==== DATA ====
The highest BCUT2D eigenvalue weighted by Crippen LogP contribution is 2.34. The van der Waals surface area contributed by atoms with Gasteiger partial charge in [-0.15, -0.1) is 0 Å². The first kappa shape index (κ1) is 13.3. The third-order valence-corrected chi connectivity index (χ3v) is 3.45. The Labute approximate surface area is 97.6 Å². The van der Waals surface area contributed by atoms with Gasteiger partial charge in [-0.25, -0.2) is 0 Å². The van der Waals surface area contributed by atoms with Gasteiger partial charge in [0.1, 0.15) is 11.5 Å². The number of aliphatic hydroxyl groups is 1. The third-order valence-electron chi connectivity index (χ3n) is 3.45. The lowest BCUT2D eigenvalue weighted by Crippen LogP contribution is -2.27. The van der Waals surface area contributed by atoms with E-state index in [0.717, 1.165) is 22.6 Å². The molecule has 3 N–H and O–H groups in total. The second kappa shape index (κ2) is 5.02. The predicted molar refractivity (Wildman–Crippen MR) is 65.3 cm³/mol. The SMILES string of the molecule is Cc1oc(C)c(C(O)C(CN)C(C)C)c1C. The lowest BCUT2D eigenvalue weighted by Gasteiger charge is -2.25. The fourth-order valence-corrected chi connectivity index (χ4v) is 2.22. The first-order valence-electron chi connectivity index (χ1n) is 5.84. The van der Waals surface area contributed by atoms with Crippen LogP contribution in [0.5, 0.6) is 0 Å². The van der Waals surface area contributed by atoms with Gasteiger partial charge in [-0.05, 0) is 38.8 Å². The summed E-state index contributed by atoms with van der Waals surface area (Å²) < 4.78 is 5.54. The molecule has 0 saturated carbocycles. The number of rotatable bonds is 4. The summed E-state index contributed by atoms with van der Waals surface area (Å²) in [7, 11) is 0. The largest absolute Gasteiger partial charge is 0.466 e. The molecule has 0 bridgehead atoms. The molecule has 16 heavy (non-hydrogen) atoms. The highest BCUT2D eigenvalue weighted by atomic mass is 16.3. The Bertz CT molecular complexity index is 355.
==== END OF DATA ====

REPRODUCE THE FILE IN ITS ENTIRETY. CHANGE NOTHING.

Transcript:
The highest BCUT2D eigenvalue weighted by Crippen LogP contribution is 2.34. The van der Waals surface area contributed by atoms with Gasteiger partial charge in [-0.15, -0.1) is 0 Å². The first kappa shape index (κ1) is 13.3. The third-order valence-corrected chi connectivity index (χ3v) is 3.45. The Labute approximate surface area is 97.6 Å². The van der Waals surface area contributed by atoms with Gasteiger partial charge in [-0.25, -0.2) is 0 Å². The van der Waals surface area contributed by atoms with Gasteiger partial charge in [0.1, 0.15) is 11.5 Å². The number of aliphatic hydroxyl groups is 1. The third-order valence-electron chi connectivity index (χ3n) is 3.45. The lowest BCUT2D eigenvalue weighted by Crippen LogP contribution is -2.27. The van der Waals surface area contributed by atoms with E-state index in [0.717, 1.165) is 22.6 Å². The molecule has 3 N–H and O–H groups in total. The second kappa shape index (κ2) is 5.02. The predicted molar refractivity (Wildman–Crippen MR) is 65.3 cm³/mol. The SMILES string of the molecule is Cc1oc(C)c(C(O)C(CN)C(C)C)c1C. The lowest BCUT2D eigenvalue weighted by Gasteiger charge is -2.25. The fourth-order valence-corrected chi connectivity index (χ4v) is 2.22. The first-order valence-electron chi connectivity index (χ1n) is 5.84. The van der Waals surface area contributed by atoms with Crippen LogP contribution in [0.5, 0.6) is 0 Å². The van der Waals surface area contributed by atoms with Gasteiger partial charge in [-0.05, 0) is 38.8 Å². The summed E-state index contributed by atoms with van der Waals surface area (Å²) < 4.78 is 5.54. The molecule has 0 saturated carbocycles. The number of rotatable bonds is 4. The summed E-state index contributed by atoms with van der Waals surface area (Å²) in [7, 11) is 0. The largest absolute Gasteiger partial charge is 0.466 e. The molecule has 0 bridgehead atoms. The molecule has 16 heavy (non-hydrogen) atoms. The highest BCUT2D eigenvalue weighted by atomic mass is 16.3. The Bertz CT molecular complexity index is 355.